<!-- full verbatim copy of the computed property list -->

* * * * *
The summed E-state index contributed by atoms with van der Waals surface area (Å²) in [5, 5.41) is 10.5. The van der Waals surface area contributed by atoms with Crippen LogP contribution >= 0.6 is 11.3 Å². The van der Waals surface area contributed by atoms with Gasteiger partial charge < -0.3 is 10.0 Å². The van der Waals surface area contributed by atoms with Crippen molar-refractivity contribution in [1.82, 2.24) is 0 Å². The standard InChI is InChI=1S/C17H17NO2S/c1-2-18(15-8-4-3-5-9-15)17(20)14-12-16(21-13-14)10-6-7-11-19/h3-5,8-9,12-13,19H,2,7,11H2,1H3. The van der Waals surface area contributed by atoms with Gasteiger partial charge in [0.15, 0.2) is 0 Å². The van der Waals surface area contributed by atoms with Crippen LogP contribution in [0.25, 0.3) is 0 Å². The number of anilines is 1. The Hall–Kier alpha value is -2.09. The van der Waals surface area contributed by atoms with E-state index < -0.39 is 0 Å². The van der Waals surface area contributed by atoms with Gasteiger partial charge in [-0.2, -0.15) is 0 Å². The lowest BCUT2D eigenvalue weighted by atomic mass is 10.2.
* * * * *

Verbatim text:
The summed E-state index contributed by atoms with van der Waals surface area (Å²) in [5, 5.41) is 10.5. The van der Waals surface area contributed by atoms with Crippen LogP contribution >= 0.6 is 11.3 Å². The van der Waals surface area contributed by atoms with Gasteiger partial charge < -0.3 is 10.0 Å². The van der Waals surface area contributed by atoms with Crippen molar-refractivity contribution in [1.82, 2.24) is 0 Å². The standard InChI is InChI=1S/C17H17NO2S/c1-2-18(15-8-4-3-5-9-15)17(20)14-12-16(21-13-14)10-6-7-11-19/h3-5,8-9,12-13,19H,2,7,11H2,1H3. The van der Waals surface area contributed by atoms with Gasteiger partial charge in [0.15, 0.2) is 0 Å². The van der Waals surface area contributed by atoms with Crippen LogP contribution in [0.25, 0.3) is 0 Å². The number of anilines is 1. The Hall–Kier alpha value is -2.09. The van der Waals surface area contributed by atoms with E-state index < -0.39 is 0 Å². The van der Waals surface area contributed by atoms with Gasteiger partial charge in [-0.2, -0.15) is 0 Å². The lowest BCUT2D eigenvalue weighted by atomic mass is 10.2.